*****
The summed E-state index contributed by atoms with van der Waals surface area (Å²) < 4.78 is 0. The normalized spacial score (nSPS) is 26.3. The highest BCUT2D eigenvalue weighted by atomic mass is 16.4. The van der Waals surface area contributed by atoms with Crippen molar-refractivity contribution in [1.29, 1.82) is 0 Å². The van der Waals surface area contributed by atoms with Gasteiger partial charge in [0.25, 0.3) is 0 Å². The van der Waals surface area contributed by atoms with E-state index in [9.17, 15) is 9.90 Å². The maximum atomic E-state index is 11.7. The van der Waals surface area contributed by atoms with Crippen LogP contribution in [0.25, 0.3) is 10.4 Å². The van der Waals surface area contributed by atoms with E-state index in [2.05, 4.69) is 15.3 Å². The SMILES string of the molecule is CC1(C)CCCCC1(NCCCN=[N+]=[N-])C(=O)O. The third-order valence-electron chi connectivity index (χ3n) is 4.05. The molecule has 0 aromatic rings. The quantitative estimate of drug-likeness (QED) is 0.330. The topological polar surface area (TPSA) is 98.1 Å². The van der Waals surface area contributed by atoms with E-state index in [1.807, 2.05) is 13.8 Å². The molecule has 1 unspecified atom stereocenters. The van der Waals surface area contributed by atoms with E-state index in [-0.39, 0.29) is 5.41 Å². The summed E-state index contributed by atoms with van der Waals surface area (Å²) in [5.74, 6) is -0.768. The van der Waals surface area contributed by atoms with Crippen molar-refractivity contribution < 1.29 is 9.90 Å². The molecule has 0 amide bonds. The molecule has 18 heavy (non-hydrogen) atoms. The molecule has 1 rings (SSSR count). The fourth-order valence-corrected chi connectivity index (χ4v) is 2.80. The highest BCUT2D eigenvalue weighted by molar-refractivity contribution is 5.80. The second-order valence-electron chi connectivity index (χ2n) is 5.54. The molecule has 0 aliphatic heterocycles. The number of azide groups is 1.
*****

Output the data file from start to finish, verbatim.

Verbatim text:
The summed E-state index contributed by atoms with van der Waals surface area (Å²) < 4.78 is 0. The normalized spacial score (nSPS) is 26.3. The highest BCUT2D eigenvalue weighted by atomic mass is 16.4. The van der Waals surface area contributed by atoms with Crippen molar-refractivity contribution in [1.29, 1.82) is 0 Å². The van der Waals surface area contributed by atoms with Gasteiger partial charge in [0.25, 0.3) is 0 Å². The van der Waals surface area contributed by atoms with E-state index in [9.17, 15) is 9.90 Å². The maximum atomic E-state index is 11.7. The van der Waals surface area contributed by atoms with Crippen LogP contribution in [0.25, 0.3) is 10.4 Å². The van der Waals surface area contributed by atoms with E-state index in [2.05, 4.69) is 15.3 Å². The SMILES string of the molecule is CC1(C)CCCCC1(NCCCN=[N+]=[N-])C(=O)O. The third-order valence-electron chi connectivity index (χ3n) is 4.05. The molecule has 0 aromatic rings. The quantitative estimate of drug-likeness (QED) is 0.330. The topological polar surface area (TPSA) is 98.1 Å². The van der Waals surface area contributed by atoms with E-state index in [1.807, 2.05) is 13.8 Å². The molecule has 1 unspecified atom stereocenters. The van der Waals surface area contributed by atoms with E-state index in [-0.39, 0.29) is 5.41 Å². The summed E-state index contributed by atoms with van der Waals surface area (Å²) in [5.74, 6) is -0.768. The van der Waals surface area contributed by atoms with Crippen molar-refractivity contribution < 1.29 is 9.90 Å². The molecule has 0 amide bonds. The molecule has 18 heavy (non-hydrogen) atoms. The molecule has 1 rings (SSSR count). The fourth-order valence-corrected chi connectivity index (χ4v) is 2.80. The highest BCUT2D eigenvalue weighted by molar-refractivity contribution is 5.80. The second-order valence-electron chi connectivity index (χ2n) is 5.54. The molecule has 0 aliphatic heterocycles. The number of azide groups is 1.